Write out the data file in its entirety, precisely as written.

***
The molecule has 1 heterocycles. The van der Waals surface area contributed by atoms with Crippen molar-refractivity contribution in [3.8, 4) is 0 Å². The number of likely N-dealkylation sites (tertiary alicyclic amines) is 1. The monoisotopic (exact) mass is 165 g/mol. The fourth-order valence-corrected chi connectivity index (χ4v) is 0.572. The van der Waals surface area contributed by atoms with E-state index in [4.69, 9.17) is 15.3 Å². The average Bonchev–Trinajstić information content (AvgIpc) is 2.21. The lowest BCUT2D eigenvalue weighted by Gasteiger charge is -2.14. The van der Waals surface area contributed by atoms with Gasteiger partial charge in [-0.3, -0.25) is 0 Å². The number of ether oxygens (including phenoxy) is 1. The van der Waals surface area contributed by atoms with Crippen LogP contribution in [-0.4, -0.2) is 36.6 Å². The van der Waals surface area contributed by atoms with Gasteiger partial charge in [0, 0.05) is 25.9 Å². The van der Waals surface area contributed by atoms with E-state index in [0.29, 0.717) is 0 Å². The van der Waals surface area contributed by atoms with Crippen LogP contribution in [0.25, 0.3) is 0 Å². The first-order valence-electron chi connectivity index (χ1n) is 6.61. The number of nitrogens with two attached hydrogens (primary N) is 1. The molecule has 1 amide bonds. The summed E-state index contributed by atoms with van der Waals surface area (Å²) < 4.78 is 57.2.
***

The molecule has 1 heterocycles. The van der Waals surface area contributed by atoms with Crippen molar-refractivity contribution in [3.8, 4) is 0 Å². The number of likely N-dealkylation sites (tertiary alicyclic amines) is 1. The monoisotopic (exact) mass is 165 g/mol. The fourth-order valence-corrected chi connectivity index (χ4v) is 0.572. The van der Waals surface area contributed by atoms with E-state index in [4.69, 9.17) is 15.3 Å². The average Bonchev–Trinajstić information content (AvgIpc) is 2.21. The lowest BCUT2D eigenvalue weighted by Gasteiger charge is -2.14. The van der Waals surface area contributed by atoms with Gasteiger partial charge in [-0.3, -0.25) is 0 Å². The number of ether oxygens (including phenoxy) is 1. The van der Waals surface area contributed by atoms with Crippen LogP contribution in [-0.4, -0.2) is 36.6 Å². The van der Waals surface area contributed by atoms with Gasteiger partial charge in [0, 0.05) is 25.9 Å². The van der Waals surface area contributed by atoms with E-state index in [0.29, 0.717) is 0 Å². The van der Waals surface area contributed by atoms with Crippen LogP contribution in [0.25, 0.3) is 0 Å². The first-order valence-electron chi connectivity index (χ1n) is 6.61. The number of nitrogens with two attached hydrogens (primary N) is 1. The molecule has 1 amide bonds. The summed E-state index contributed by atoms with van der Waals surface area (Å²) < 4.78 is 57.2.